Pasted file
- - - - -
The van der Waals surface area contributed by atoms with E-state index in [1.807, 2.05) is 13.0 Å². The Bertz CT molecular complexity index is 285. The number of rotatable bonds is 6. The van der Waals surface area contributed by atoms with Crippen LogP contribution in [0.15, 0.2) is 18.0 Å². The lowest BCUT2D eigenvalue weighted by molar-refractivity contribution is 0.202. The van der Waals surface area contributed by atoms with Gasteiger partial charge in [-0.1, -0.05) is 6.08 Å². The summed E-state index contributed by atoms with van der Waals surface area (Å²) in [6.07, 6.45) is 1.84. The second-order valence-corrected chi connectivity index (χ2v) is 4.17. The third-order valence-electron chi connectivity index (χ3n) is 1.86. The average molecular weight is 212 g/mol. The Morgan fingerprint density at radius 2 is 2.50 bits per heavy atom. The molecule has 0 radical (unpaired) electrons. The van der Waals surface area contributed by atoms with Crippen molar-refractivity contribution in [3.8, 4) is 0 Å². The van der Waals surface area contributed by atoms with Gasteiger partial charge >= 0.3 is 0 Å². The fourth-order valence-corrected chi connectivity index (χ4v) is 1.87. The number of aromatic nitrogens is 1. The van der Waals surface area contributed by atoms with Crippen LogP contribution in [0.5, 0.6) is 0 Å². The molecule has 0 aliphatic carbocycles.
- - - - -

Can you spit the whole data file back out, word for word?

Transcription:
The van der Waals surface area contributed by atoms with E-state index in [1.807, 2.05) is 13.0 Å². The Bertz CT molecular complexity index is 285. The number of rotatable bonds is 6. The van der Waals surface area contributed by atoms with Crippen LogP contribution in [0.15, 0.2) is 18.0 Å². The lowest BCUT2D eigenvalue weighted by molar-refractivity contribution is 0.202. The van der Waals surface area contributed by atoms with Gasteiger partial charge in [-0.1, -0.05) is 6.08 Å². The summed E-state index contributed by atoms with van der Waals surface area (Å²) in [6.07, 6.45) is 1.84. The second-order valence-corrected chi connectivity index (χ2v) is 4.17. The third-order valence-electron chi connectivity index (χ3n) is 1.86. The average molecular weight is 212 g/mol. The Morgan fingerprint density at radius 2 is 2.50 bits per heavy atom. The molecule has 0 radical (unpaired) electrons. The van der Waals surface area contributed by atoms with Crippen molar-refractivity contribution in [3.8, 4) is 0 Å². The van der Waals surface area contributed by atoms with Gasteiger partial charge >= 0.3 is 0 Å². The fourth-order valence-corrected chi connectivity index (χ4v) is 1.87. The number of aromatic nitrogens is 1. The van der Waals surface area contributed by atoms with Crippen LogP contribution in [0.5, 0.6) is 0 Å². The molecule has 0 aliphatic carbocycles.